J.C. Pinto1, M.C. Taveira1, A. Candeias2, A. Araújo1, A.I. Mota1, A. Pereira2, L. Faria3, F. Veiga4, A.D. Silva1, L. Saavedra1, C. Estevão1, M.J. Cortes5, C. Marques1

1University of Minho (PORTUGAL)
2University of Évora (PORTUGAL)
3ISLA Campus Lisboa (PORTUGAL)
4University of Lisbon (PORTUGAL)
5Schoool Santa Isabel, Estremoz (PORTUGAL)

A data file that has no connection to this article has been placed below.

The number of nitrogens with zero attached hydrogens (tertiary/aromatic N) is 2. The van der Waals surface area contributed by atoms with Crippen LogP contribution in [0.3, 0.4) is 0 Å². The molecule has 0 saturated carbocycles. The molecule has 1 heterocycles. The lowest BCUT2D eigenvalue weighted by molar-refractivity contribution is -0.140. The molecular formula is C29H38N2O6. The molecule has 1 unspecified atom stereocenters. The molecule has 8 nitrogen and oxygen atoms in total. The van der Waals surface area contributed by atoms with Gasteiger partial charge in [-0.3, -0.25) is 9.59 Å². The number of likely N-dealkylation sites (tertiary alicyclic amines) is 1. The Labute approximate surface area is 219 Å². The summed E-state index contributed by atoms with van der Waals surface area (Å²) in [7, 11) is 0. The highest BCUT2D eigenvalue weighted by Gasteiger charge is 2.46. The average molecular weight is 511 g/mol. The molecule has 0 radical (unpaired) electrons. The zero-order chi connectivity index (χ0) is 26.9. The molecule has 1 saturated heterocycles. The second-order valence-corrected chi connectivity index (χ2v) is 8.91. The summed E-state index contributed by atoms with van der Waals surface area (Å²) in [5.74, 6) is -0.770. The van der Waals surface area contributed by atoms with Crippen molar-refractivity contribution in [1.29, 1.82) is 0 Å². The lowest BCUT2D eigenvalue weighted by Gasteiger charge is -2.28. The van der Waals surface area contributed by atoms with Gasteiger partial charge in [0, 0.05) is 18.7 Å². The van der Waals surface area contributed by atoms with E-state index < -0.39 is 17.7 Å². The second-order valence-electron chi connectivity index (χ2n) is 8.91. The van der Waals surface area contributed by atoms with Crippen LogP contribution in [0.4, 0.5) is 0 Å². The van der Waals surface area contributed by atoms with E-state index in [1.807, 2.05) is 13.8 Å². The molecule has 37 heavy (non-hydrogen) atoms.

Social competence can be defined as the ability to select and implement the appropriate cognitive and behavioural resources to deal with the challenges of specific social situations. (Candeias, 2008). Career development is an example of a social-relational process (Blustein, 2011) which requires the referred competence. Nevertheless, there are few theoretical and empirical studies concerning the understanding of social skills in the realm of career development of young adolescents. In this sense, this study aims to present and discuss adolescents’ perceptions about their social competence to deal with career issues. Participants were 1080 adolescents, 548 girls (50.7%) and 532 boys (49.3%), aged 11 to 25 years old (µ=14.76±1.85), attending the 8th (N=548), 10th (N=279), and 11th (N=253) grades, at elementary and secondary schools, in the northern, central and southern Portugal. These participants fulfilled the Perceived Social Competence in Career Scale (PSC-Car; Candeias, 2008, adapt. by Araújo, Taveira, & Candeias, 2009) which consists of eight subscales: six subscales concern hypothetical social situations related to career, and two other subscales concern poor and excellent performance in those social situations. PSC-Car was administered in two different assessment moments, with an intermission of six months. No statistical significant differences were found between the three groups of adolescents (8th, 10th and 11th graders), at pre-test, as well as, at post-test. A statistically significant reduction in perceived poor performance was registered, when compared the pre-test and post-test results of 8th graders, and also the pre-test and post-test results of 11th graders. Implications are drawn to the development of future career interventions that promote social competence.